still get an answer.
At s = -5, Y(s) = 0, a_1/(s+1) = -a_1/4, and a_2/(s+4) = -a_2
At s = -3, Y(s) = -1, a_1/(s+1) = -a_1/2, and a_2/(s+4) = a_2
Now you have two equations in two unknowns which you then solve for a_1
and a_2.

I have no clue: I don't have that book, and worse, I don't have any
recommendations. Possibly the best thing to do is to start a new topic
asking what the best book to read is.

--
Tim Wescott
Control system and signal processing consulting

On Monday, January 14, 2013 12:09:15 AM UTC+3, Tim Wescott wrote:

w
s
tand

o
> >> work.

e
e
and ?2 = -1/3.

Thanks for the explanation above. However, I still don't understand how or
why the 's' was chosen to be -5 and -3. If I chose 's' to be say 1 and 7, I
will get different answer from the example question.

On Mon, 14 Jan 2013 09:43:25 -0800, The Romanov wrote:

s = 7: Y(s) = 3/22, a_1/(s+1) = a_1/8, a_2/(s+4) = a_2/11;
s = 1: Y(s) = 3/5, a_1/(s+1) = a_1/2, a_2/(s+4) = a_2/5;
I get the same answer each time, no matter what I use for s. This makes
sense, because you can show algebraically that the basic equation you're
solving must hold.
(You can, in fact, simply add up the a_1/(s+1) + a_2/(s+4) and find that
you have the correct denominator, and a 1st-order polynomial in the
numerator whose coefficients are linearly independent expressions in a_1
and a_2, meaning that you can match _any_ arbitrary numerator in a
polynomial with those roots).
You've got to be doing something wrong. Instead of repeating that you
get different answers, why not show what you _are_ doing, and maybe we
can make some progress.

--
Tim Wescott
Control system and signal processing consulting

On Tuesday, January 15, 2013 7:48:22 AM UTC+3, Tim Wescott wrote:

e
2 is

l
1 = 4/3

1
I substituted s with any two chosen numbers but my mistake again because I
claimed I will get different answer simply because I ended with two equatio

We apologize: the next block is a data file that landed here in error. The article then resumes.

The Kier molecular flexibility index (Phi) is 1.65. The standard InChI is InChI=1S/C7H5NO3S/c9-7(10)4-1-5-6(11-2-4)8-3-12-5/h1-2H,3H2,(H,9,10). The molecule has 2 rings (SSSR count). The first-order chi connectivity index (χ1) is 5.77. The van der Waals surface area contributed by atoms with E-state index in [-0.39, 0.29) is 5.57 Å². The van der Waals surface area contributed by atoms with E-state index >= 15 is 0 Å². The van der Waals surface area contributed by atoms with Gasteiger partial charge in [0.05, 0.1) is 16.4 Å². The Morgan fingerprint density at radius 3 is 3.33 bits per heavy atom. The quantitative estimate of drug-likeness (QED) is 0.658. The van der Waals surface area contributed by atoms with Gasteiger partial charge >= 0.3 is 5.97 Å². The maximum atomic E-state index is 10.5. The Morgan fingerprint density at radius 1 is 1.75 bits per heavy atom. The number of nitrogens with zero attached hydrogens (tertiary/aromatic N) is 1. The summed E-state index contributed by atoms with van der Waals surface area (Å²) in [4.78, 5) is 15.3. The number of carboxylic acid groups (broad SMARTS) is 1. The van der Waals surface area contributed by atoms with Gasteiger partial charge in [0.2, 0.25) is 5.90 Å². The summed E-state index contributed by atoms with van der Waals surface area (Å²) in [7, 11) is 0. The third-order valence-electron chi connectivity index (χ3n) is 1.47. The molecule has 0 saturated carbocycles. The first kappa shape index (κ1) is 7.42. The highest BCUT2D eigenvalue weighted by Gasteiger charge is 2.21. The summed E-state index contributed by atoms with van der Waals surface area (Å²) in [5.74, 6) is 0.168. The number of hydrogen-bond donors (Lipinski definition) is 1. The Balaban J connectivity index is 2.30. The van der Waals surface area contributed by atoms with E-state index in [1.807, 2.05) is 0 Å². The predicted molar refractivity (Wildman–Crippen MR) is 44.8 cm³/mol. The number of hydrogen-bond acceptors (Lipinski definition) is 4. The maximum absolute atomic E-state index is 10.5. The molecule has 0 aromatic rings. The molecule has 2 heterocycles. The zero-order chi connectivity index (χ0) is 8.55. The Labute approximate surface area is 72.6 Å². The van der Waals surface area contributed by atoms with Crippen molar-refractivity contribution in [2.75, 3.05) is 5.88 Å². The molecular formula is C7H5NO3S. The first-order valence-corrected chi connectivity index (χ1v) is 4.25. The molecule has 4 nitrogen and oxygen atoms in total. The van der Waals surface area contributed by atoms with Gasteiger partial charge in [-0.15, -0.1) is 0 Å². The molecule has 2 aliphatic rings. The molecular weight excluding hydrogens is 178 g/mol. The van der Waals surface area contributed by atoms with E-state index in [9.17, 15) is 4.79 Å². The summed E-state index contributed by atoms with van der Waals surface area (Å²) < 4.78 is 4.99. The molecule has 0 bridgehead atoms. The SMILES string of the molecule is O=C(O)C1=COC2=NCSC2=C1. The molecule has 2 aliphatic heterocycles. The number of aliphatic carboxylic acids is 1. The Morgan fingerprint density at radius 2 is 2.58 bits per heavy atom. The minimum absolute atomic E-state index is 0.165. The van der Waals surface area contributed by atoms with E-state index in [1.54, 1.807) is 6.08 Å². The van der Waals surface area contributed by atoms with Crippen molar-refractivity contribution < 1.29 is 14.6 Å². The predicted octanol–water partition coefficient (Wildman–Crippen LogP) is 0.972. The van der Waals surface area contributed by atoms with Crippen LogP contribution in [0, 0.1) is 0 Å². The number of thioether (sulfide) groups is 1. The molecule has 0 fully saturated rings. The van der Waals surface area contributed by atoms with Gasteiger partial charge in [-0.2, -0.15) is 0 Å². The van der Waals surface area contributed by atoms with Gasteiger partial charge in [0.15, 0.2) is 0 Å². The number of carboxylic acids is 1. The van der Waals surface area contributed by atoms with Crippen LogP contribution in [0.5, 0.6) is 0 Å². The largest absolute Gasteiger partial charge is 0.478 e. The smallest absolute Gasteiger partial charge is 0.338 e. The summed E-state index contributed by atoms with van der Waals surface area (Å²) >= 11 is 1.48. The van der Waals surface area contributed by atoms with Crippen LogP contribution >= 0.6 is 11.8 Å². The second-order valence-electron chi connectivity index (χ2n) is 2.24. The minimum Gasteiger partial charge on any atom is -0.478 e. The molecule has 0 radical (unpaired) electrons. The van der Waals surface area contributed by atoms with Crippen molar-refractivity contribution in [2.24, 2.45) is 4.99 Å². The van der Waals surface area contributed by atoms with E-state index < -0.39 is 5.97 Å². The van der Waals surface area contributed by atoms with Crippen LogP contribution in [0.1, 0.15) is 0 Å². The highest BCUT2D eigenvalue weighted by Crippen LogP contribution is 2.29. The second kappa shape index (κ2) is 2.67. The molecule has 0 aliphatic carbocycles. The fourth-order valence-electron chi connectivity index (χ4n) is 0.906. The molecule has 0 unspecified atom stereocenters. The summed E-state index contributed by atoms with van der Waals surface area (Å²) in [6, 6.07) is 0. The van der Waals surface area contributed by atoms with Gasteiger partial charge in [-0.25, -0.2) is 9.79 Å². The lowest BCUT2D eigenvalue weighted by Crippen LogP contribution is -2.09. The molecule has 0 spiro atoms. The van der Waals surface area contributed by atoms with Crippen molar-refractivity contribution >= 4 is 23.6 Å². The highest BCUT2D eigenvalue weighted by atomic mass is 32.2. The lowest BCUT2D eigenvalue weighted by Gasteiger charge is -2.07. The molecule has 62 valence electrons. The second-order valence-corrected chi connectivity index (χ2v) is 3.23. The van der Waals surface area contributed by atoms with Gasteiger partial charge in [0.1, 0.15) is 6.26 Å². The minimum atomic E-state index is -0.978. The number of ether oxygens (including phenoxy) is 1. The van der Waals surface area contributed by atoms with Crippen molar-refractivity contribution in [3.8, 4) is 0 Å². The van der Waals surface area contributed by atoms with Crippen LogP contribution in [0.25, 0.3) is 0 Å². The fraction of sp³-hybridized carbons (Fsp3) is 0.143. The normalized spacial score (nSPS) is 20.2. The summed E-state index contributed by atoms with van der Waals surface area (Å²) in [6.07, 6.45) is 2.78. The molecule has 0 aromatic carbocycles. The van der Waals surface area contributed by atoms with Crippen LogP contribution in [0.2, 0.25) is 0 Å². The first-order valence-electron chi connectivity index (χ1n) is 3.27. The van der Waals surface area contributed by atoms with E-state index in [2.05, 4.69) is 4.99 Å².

ns that is not similar to equations below;
?1 + ?2 = 1
4?1 + ?2 = 5
and I stop short of trying to complete solving ?1 and ?2 for any
selection of s.
By the way, those two equations above are derived from solving ?1 and
?2 by 1st method presented in the book.
This frigid winter temperature froze by brain I guess....

"The Romanov" schrieb im Newsbeitrag
On Sunday, January 13, 2013 1:27:01 AM UTC+3, Tim Wescott wrote:

wrote:

for an

you

be?

divide

rephrase

time

?? I

the

of

of

would

case

now

is specifying

's'.

understand

result

equation,

Sorry Tim. Mistake on my part due to typo error. The correct Y(s) is the
one
that you have presented above with s + 5 in bracket. So how does the
example
simply chose s = -5 and s = -3 solving the ?1 = 4/3 and
?2 = -1/3?
On personal note, as I mentioned that I'm trying to understand the
mathematics behind curve or step response fitting deriving to transfer
function, do you think that the "Process Dynamics and Control" book as a
good start?
____________________________________________
I had a look into that book
See
http://home.arcor.de/janch/20130114-control/default.html
JCH

On Friday, December 7, 2012 11:22:40 PM UTC-8, The Romanov wrote:

ed first order system, how can I fit the test data using equation below;

quation above?
Obviously you must find the value of KM, I am assuming KM is one constant,
and tau. You do this by using a least squares fit routine like Levenberg M
arquardt to find the value of KM and tau that minimizes the least squared e
rror. Then one uses the value of KM and Tau to build an observer so then
you can estimate values that are smooth relative to the noisy measured feed
back.
http://www.designnews.com/document.asp?doc_id "9767&dfpPParams=ind_182
,aid_229767&dfpLayout=article
If you build a non-linear model like I did one can model non-linear and sys
tems with dead time too. The data in the article is from a real valve. Yo
u can see the estimated velocity is very smooth compared to the computed ve
locity from measured and truncated data that was then digitally differentia
ted.
I don't visit here much anymore.
Peter Nachtwey